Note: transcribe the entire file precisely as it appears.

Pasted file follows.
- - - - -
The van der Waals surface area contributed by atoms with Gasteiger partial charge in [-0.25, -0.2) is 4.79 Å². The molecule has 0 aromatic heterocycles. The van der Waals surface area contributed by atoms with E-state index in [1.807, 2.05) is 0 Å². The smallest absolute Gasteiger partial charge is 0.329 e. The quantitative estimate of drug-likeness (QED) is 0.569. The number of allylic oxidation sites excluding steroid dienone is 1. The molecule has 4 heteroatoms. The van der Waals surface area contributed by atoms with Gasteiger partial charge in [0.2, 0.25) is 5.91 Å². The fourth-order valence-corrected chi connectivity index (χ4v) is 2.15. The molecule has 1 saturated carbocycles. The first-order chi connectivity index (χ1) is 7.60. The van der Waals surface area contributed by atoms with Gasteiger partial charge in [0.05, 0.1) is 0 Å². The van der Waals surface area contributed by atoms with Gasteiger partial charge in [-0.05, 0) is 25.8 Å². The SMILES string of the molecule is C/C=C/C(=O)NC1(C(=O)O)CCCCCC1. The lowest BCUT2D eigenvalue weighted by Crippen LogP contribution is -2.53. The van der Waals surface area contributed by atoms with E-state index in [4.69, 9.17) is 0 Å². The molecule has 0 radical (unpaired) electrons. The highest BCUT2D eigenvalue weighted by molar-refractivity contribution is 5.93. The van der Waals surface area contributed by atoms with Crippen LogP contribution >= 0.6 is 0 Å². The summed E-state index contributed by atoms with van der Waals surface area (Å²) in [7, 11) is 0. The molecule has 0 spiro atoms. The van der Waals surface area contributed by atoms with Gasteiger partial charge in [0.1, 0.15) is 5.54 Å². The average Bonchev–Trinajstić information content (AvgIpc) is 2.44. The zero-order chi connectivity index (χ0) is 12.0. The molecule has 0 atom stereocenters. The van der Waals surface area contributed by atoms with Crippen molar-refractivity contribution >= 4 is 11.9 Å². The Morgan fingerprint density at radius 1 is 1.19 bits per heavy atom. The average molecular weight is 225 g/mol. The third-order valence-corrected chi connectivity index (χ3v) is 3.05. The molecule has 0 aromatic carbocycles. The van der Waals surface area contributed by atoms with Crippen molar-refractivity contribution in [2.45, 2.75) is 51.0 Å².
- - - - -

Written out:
The van der Waals surface area contributed by atoms with Gasteiger partial charge in [-0.25, -0.2) is 4.79 Å². The molecule has 0 aromatic heterocycles. The van der Waals surface area contributed by atoms with E-state index in [1.807, 2.05) is 0 Å². The smallest absolute Gasteiger partial charge is 0.329 e. The quantitative estimate of drug-likeness (QED) is 0.569. The number of allylic oxidation sites excluding steroid dienone is 1. The molecule has 4 heteroatoms. The van der Waals surface area contributed by atoms with Gasteiger partial charge in [0.2, 0.25) is 5.91 Å². The fourth-order valence-corrected chi connectivity index (χ4v) is 2.15. The molecule has 1 saturated carbocycles. The first-order chi connectivity index (χ1) is 7.60. The van der Waals surface area contributed by atoms with Gasteiger partial charge in [0.05, 0.1) is 0 Å². The van der Waals surface area contributed by atoms with Gasteiger partial charge in [-0.05, 0) is 25.8 Å². The SMILES string of the molecule is C/C=C/C(=O)NC1(C(=O)O)CCCCCC1. The lowest BCUT2D eigenvalue weighted by Crippen LogP contribution is -2.53. The van der Waals surface area contributed by atoms with E-state index in [4.69, 9.17) is 0 Å². The molecule has 0 radical (unpaired) electrons. The highest BCUT2D eigenvalue weighted by molar-refractivity contribution is 5.93. The van der Waals surface area contributed by atoms with Crippen LogP contribution >= 0.6 is 0 Å². The summed E-state index contributed by atoms with van der Waals surface area (Å²) in [7, 11) is 0. The molecule has 0 spiro atoms. The van der Waals surface area contributed by atoms with Gasteiger partial charge in [0.1, 0.15) is 5.54 Å². The average Bonchev–Trinajstić information content (AvgIpc) is 2.44. The zero-order chi connectivity index (χ0) is 12.0. The molecule has 0 atom stereocenters. The van der Waals surface area contributed by atoms with Crippen molar-refractivity contribution >= 4 is 11.9 Å². The Morgan fingerprint density at radius 1 is 1.19 bits per heavy atom. The average molecular weight is 225 g/mol. The third-order valence-corrected chi connectivity index (χ3v) is 3.05. The molecule has 0 aromatic carbocycles. The van der Waals surface area contributed by atoms with Crippen molar-refractivity contribution in [2.45, 2.75) is 51.0 Å².